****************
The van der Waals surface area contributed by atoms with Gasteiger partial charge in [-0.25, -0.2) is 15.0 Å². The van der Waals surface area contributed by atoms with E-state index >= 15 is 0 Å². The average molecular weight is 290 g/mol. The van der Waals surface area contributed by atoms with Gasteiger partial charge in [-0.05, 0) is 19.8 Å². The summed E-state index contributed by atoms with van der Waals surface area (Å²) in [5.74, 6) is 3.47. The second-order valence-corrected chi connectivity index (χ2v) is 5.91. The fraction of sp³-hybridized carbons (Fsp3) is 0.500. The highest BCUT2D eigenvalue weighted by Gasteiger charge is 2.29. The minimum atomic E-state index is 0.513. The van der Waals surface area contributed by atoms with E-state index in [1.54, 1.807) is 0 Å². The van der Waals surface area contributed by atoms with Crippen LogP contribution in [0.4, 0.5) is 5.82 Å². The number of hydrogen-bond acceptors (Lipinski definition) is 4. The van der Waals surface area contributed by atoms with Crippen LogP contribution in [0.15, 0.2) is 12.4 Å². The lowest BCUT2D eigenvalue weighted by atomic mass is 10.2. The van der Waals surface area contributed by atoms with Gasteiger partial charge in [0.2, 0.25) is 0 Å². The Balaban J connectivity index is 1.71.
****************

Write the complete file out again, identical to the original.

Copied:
The van der Waals surface area contributed by atoms with Gasteiger partial charge in [-0.25, -0.2) is 15.0 Å². The van der Waals surface area contributed by atoms with E-state index >= 15 is 0 Å². The average molecular weight is 290 g/mol. The van der Waals surface area contributed by atoms with Gasteiger partial charge in [-0.05, 0) is 19.8 Å². The summed E-state index contributed by atoms with van der Waals surface area (Å²) in [5.74, 6) is 3.47. The second-order valence-corrected chi connectivity index (χ2v) is 5.91. The fraction of sp³-hybridized carbons (Fsp3) is 0.500. The highest BCUT2D eigenvalue weighted by Gasteiger charge is 2.29. The minimum atomic E-state index is 0.513. The van der Waals surface area contributed by atoms with E-state index in [1.54, 1.807) is 0 Å². The van der Waals surface area contributed by atoms with Crippen LogP contribution in [0.4, 0.5) is 5.82 Å². The number of hydrogen-bond acceptors (Lipinski definition) is 4. The van der Waals surface area contributed by atoms with Crippen LogP contribution in [0.15, 0.2) is 12.4 Å². The lowest BCUT2D eigenvalue weighted by atomic mass is 10.2. The van der Waals surface area contributed by atoms with Gasteiger partial charge in [0.2, 0.25) is 0 Å². The Balaban J connectivity index is 1.71.